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Health Groups, Lawmakers Sound Alarm on JUUL E-Cigarettes

Health Groups, Lawmakers Sound Alarm on JUUL E-Cigarettes
18 Apr
5:31

In less than 3 years on the U.S. market, the electronic cigarette JUUL has become so popular among teens and young adults that its name is now a verb.

“This is a phenomenon. Teens aren’t vaping, they’re ‘juuling,’ and they’re doing it in school bathrooms, hallways, and even classrooms because it is so easy to conceal,” said tobacco researcher Robert K. Jackler, MD, of Stanford University Medical Center in California.

Now leading health organizations and lawmakers are sounding the alarm about the explosive growth of the e-cigarette among high school and even middle school kids. With its boxy-sleek design, it resembles a flash drive and in fact plugs into a computer’s USB port for charging.

On Wednesday, six leading public health and medical organizations including the American Academy of Pediatrics, the American Lung Association, and the American Heart Association sent a letter to the FDA urging the agency to take action against JUUL.

Also on Wednesday, Sen. Dick Durbin (D-Ill.) and 10 Senate colleagues sent letters to manufacturer JUUL Labs and the FDA requesting a series of steps to limit youth use of the product.

The senators asked the company head to commit to no longer selling JUUL pods “in flavors that clearly appeal to children and young people (including Fruit Medley, Creme Brulee, and Mango).”

“Your company’s popular vaping device (JUUL) and its accompanying flavored nicotine cartridges (JUUL pods) are undermining our nation’s efforts to reduce tobacco use among youth and putting an entire new generation of children at risk of nicotine addiction and other health consequences,” Durbin and colleagues wrote.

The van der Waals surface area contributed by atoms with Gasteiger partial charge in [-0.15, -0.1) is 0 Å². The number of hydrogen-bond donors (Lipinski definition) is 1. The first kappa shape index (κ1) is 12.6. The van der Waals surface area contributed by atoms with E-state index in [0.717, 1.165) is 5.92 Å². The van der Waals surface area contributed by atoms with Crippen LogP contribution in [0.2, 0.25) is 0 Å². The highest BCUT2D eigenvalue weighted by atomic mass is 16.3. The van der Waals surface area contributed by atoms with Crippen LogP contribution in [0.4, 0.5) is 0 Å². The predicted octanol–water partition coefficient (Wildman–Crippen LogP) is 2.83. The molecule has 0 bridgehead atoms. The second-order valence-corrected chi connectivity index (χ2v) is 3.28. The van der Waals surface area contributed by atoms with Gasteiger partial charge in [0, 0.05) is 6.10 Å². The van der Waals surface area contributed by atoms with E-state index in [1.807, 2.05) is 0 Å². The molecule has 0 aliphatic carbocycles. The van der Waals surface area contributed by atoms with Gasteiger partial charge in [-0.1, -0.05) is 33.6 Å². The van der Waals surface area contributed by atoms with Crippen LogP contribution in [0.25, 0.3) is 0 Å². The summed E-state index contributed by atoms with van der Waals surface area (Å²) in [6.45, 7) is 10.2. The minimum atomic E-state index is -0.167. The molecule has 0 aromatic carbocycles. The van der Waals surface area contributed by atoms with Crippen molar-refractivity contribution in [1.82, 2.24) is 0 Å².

JUUL unit sales increased more than 600% in 2017 alone, and it now commands over 50% of the e-cigarette market among brands sold in convenience stores and other large retailers, according to the market research organization Nielsen.

The e-cigarettes are also widely sold online, including on the company’s own website. While the site does have an “age-verification” pop-up window, critics say the age-gate is easily circumvented by minors.

Robin Koval, CEO and president of the anti-tobacco group Truth Initiative, told MedPage Today that in a recent poll of under-age JUUL users conducted by the group, four out of five who attempted to buy the product online said they had successfully purchased it from the company’s website.

JUUL delivers more nicotine than most other e-cigarette brands, but in another poll conducted by Truth Initiative researchers published this week in the journal Tobacco Control, 63% of JUUL users between the ages of 15 and 24 did not know that the product contains nicotine.

In response to a request for comment, a spokesperson for JUUL Labs maintained that the company’s mission remains “to eliminate cigarette smoking by offering existing adult smokers a true alternative to cigarettes.”

“JUUL is not intended for anyone else,” the statement read. “We strongly condemn the use of our products by minors, and it is in fact illegal to sell our product to minors. No minor — or non-nicotine user — should be in the possession of JUUL. In fact we clearly state on our package labeling that JUUL is for adult smokers only and contains nicotine.”

But the company declined to answer several questions posed by MedPage Today, including whether the company has figures on what percentage of JUUL purchases are made by minors.

The company has vowed to work with school districts and law enforcement to address the problem of under-age use, without specifically acknowledging that there is a problem.

“The company knows that JUUL has become a huge phenomenon among teenagers,” Jackler said. “The money is rolling in, and it is coming from teenagers. Educational programs in schools are not going to change that. [The company needs] to take concrete steps to keep teenagers from becoming addicted to this highly addictive product.”

Those steps, Jackler said, should include marketing a JUUL product that does not have nicotine, and limiting the flavoring in the version that contains nicotine to “tobacco.”

“Kids aren’t using this product because it has nicotine. They are using it because they like the fruity flavors and the cool design,” he said. “And they are getting addicted to nicotine without realizing it.”

The authors of the Tobacco Control article reported having no conflicts of interest.

1969-12-31T19:00:00-0500

last updated 04.18.2018


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